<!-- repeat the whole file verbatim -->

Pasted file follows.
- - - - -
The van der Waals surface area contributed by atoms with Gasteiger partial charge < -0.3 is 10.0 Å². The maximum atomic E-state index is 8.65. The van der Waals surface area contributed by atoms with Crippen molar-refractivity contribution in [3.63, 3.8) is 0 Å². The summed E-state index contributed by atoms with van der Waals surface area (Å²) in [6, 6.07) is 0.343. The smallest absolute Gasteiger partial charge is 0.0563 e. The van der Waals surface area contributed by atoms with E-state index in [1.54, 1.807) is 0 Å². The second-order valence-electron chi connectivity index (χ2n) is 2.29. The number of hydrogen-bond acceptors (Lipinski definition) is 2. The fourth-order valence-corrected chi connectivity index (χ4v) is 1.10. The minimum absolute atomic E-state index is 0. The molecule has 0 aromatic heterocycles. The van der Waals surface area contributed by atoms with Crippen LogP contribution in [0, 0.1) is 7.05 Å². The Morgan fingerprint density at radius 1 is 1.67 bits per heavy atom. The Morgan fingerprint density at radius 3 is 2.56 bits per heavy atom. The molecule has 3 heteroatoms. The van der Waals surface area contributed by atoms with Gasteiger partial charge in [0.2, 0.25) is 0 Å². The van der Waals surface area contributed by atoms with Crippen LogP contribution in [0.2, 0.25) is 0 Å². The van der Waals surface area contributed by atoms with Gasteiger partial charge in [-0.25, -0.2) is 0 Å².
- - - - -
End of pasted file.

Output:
The van der Waals surface area contributed by atoms with Gasteiger partial charge < -0.3 is 10.0 Å². The maximum atomic E-state index is 8.65. The van der Waals surface area contributed by atoms with Crippen molar-refractivity contribution in [3.63, 3.8) is 0 Å². The summed E-state index contributed by atoms with van der Waals surface area (Å²) in [6, 6.07) is 0.343. The smallest absolute Gasteiger partial charge is 0.0563 e. The van der Waals surface area contributed by atoms with E-state index in [1.54, 1.807) is 0 Å². The second-order valence-electron chi connectivity index (χ2n) is 2.29. The number of hydrogen-bond acceptors (Lipinski definition) is 2. The fourth-order valence-corrected chi connectivity index (χ4v) is 1.10. The minimum absolute atomic E-state index is 0. The molecule has 0 aromatic heterocycles. The van der Waals surface area contributed by atoms with Crippen LogP contribution in [0, 0.1) is 7.05 Å². The Morgan fingerprint density at radius 1 is 1.67 bits per heavy atom. The Morgan fingerprint density at radius 3 is 2.56 bits per heavy atom. The molecule has 3 heteroatoms. The van der Waals surface area contributed by atoms with Gasteiger partial charge in [0.2, 0.25) is 0 Å². The van der Waals surface area contributed by atoms with Crippen LogP contribution in [0.2, 0.25) is 0 Å². The van der Waals surface area contributed by atoms with Gasteiger partial charge in [-0.25, -0.2) is 0 Å².